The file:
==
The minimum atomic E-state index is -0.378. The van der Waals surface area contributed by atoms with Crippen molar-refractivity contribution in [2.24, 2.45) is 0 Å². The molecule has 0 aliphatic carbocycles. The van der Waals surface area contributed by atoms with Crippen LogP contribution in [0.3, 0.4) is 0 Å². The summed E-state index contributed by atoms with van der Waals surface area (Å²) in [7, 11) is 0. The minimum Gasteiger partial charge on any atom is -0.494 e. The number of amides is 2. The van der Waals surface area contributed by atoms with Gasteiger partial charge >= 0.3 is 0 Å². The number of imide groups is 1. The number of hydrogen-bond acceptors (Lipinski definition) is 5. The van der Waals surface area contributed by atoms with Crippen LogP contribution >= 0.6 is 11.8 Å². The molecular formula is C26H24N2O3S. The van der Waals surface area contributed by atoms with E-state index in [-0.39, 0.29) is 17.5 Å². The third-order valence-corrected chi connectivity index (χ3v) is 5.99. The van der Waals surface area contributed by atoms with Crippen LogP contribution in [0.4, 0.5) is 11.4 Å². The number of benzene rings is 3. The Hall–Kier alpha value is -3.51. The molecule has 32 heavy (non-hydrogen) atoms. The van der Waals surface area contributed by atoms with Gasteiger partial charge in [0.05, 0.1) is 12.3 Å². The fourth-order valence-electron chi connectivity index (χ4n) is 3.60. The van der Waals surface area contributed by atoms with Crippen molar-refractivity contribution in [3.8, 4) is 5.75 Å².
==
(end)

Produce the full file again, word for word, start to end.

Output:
The minimum atomic E-state index is -0.378. The van der Waals surface area contributed by atoms with Crippen molar-refractivity contribution in [2.24, 2.45) is 0 Å². The molecule has 0 aliphatic carbocycles. The van der Waals surface area contributed by atoms with Crippen LogP contribution in [0.3, 0.4) is 0 Å². The summed E-state index contributed by atoms with van der Waals surface area (Å²) in [7, 11) is 0. The minimum Gasteiger partial charge on any atom is -0.494 e. The number of amides is 2. The van der Waals surface area contributed by atoms with Gasteiger partial charge >= 0.3 is 0 Å². The number of imide groups is 1. The number of hydrogen-bond acceptors (Lipinski definition) is 5. The van der Waals surface area contributed by atoms with Crippen LogP contribution >= 0.6 is 11.8 Å². The molecular formula is C26H24N2O3S. The van der Waals surface area contributed by atoms with E-state index in [-0.39, 0.29) is 17.5 Å². The third-order valence-corrected chi connectivity index (χ3v) is 5.99. The van der Waals surface area contributed by atoms with Crippen LogP contribution in [0.4, 0.5) is 11.4 Å². The number of benzene rings is 3. The Hall–Kier alpha value is -3.51. The molecule has 32 heavy (non-hydrogen) atoms. The van der Waals surface area contributed by atoms with Gasteiger partial charge in [0.05, 0.1) is 12.3 Å². The fourth-order valence-electron chi connectivity index (χ4n) is 3.60. The van der Waals surface area contributed by atoms with Crippen molar-refractivity contribution in [3.8, 4) is 5.75 Å².